Their educations ended with high school - my father going to work as a clerk and then salesman in a company dealing in printing and stationary, and my mother working as a secretary and then bookkeeper in a firm of wool merchants.
My parents regarded school teachers as higher beings, as did many immigrants.
I read everything: fiction, history, science, mathematics, biography, travel.
Naturally, I have compensated in my adult years by owning very large numbers of books.
Natures' curriculum cannot be changed.
I was also interested in chemistry, but my parents were not willing to buy me a chemistry set.
Whatever the course, whether the course was boring or interesting to me, whether I was talented in mathematics or not talented in languages, my parents expected A's.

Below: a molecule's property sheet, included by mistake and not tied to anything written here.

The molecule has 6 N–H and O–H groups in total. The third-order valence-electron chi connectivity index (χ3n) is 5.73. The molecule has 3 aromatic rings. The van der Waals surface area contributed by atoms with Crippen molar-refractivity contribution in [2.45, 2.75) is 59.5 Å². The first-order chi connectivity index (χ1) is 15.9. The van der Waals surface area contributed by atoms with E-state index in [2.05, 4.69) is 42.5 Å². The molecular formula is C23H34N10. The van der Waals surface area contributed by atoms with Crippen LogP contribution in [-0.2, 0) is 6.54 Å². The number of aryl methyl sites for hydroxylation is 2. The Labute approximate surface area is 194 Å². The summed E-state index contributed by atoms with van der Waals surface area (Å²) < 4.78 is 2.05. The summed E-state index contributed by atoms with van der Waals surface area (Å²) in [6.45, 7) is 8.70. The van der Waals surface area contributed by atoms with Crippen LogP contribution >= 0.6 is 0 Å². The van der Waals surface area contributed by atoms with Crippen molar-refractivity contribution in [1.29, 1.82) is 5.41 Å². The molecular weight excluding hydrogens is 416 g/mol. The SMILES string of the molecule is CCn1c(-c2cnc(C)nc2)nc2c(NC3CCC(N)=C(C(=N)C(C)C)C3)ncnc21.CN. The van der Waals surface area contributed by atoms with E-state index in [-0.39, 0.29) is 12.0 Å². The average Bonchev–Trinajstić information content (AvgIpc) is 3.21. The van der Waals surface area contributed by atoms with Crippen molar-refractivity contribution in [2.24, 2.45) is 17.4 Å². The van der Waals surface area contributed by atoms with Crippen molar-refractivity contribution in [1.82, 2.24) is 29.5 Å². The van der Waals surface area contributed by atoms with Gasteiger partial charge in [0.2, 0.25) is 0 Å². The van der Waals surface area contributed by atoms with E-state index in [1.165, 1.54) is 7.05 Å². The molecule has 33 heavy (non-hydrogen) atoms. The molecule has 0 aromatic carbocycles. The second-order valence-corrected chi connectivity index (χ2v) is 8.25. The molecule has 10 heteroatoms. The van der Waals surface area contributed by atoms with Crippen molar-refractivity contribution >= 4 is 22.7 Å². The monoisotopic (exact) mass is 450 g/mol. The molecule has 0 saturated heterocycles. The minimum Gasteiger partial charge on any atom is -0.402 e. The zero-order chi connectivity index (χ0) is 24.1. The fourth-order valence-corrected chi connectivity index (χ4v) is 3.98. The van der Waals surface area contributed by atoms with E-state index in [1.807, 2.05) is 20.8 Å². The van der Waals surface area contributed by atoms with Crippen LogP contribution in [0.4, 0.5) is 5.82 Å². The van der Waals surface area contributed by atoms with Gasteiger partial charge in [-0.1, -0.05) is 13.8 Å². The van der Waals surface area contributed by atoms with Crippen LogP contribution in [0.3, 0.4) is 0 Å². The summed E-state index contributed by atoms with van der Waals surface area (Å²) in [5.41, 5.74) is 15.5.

Going to school and working for good marks, indeed working for very good marks, was a serious business.
A parent being called to the school because their child had misbehaved was as serious as a parent being called to the police station because their child had robbed a bank.
It was good fortune to be a child during the Depression years and a youth during the war years.
About 1900 my parents came to the United States as children from what was then the Polish area of Russia.
As Jews, their families left Russia to escape the poverty and the antisemitism.
My parents were determined to move into the middle class.
The remoteness of my parents from the schools, so unfashionable today, was often painful for me, but I learned early to deal with an outside and sometimes hard world.
I learned quickly, as I tell my graduate students now, there are no answers in the back of the book when the equipment doesn't work or the measurements look strange.
For un-subscribe please check the mail footer.